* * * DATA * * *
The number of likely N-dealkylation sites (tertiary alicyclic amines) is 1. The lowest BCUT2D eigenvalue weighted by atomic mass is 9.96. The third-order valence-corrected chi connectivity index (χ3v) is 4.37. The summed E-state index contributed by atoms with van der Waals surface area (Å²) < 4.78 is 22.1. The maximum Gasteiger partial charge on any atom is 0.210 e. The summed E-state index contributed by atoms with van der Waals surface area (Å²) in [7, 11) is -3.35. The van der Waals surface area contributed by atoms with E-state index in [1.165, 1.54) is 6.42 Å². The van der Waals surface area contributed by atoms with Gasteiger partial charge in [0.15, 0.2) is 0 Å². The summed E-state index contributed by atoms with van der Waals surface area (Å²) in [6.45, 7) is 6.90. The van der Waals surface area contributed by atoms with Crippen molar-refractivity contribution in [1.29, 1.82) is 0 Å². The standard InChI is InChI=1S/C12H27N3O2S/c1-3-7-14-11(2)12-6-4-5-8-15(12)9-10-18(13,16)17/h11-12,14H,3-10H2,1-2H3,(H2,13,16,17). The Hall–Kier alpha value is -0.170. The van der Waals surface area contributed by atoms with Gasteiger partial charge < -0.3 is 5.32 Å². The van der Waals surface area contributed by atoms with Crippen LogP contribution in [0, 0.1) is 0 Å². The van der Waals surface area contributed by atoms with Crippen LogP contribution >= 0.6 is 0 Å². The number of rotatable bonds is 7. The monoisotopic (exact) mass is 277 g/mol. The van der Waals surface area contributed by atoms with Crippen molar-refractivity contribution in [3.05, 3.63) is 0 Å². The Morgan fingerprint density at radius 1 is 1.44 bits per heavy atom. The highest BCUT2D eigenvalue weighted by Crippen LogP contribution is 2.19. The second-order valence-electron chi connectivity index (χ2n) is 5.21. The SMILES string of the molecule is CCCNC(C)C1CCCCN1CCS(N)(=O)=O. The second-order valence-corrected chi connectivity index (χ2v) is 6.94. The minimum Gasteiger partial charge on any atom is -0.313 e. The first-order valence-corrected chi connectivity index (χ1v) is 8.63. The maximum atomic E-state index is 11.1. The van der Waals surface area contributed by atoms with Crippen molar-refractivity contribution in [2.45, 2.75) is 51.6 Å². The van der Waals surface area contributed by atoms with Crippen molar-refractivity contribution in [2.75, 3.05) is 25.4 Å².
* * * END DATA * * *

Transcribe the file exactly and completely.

The number of likely N-dealkylation sites (tertiary alicyclic amines) is 1. The lowest BCUT2D eigenvalue weighted by atomic mass is 9.96. The third-order valence-corrected chi connectivity index (χ3v) is 4.37. The summed E-state index contributed by atoms with van der Waals surface area (Å²) < 4.78 is 22.1. The maximum Gasteiger partial charge on any atom is 0.210 e. The summed E-state index contributed by atoms with van der Waals surface area (Å²) in [7, 11) is -3.35. The van der Waals surface area contributed by atoms with E-state index in [1.165, 1.54) is 6.42 Å². The van der Waals surface area contributed by atoms with Gasteiger partial charge in [0.15, 0.2) is 0 Å². The summed E-state index contributed by atoms with van der Waals surface area (Å²) in [6.45, 7) is 6.90. The van der Waals surface area contributed by atoms with Crippen molar-refractivity contribution in [1.29, 1.82) is 0 Å². The standard InChI is InChI=1S/C12H27N3O2S/c1-3-7-14-11(2)12-6-4-5-8-15(12)9-10-18(13,16)17/h11-12,14H,3-10H2,1-2H3,(H2,13,16,17). The Hall–Kier alpha value is -0.170. The van der Waals surface area contributed by atoms with Gasteiger partial charge < -0.3 is 5.32 Å². The van der Waals surface area contributed by atoms with Crippen LogP contribution in [0, 0.1) is 0 Å². The van der Waals surface area contributed by atoms with Crippen LogP contribution >= 0.6 is 0 Å². The number of rotatable bonds is 7. The monoisotopic (exact) mass is 277 g/mol. The van der Waals surface area contributed by atoms with Crippen molar-refractivity contribution in [3.05, 3.63) is 0 Å². The Morgan fingerprint density at radius 1 is 1.44 bits per heavy atom. The highest BCUT2D eigenvalue weighted by Crippen LogP contribution is 2.19. The second-order valence-electron chi connectivity index (χ2n) is 5.21. The SMILES string of the molecule is CCCNC(C)C1CCCCN1CCS(N)(=O)=O. The second-order valence-corrected chi connectivity index (χ2v) is 6.94. The minimum Gasteiger partial charge on any atom is -0.313 e. The first-order valence-corrected chi connectivity index (χ1v) is 8.63. The maximum atomic E-state index is 11.1. The van der Waals surface area contributed by atoms with Crippen molar-refractivity contribution in [2.45, 2.75) is 51.6 Å². The van der Waals surface area contributed by atoms with Crippen molar-refractivity contribution in [2.75, 3.05) is 25.4 Å².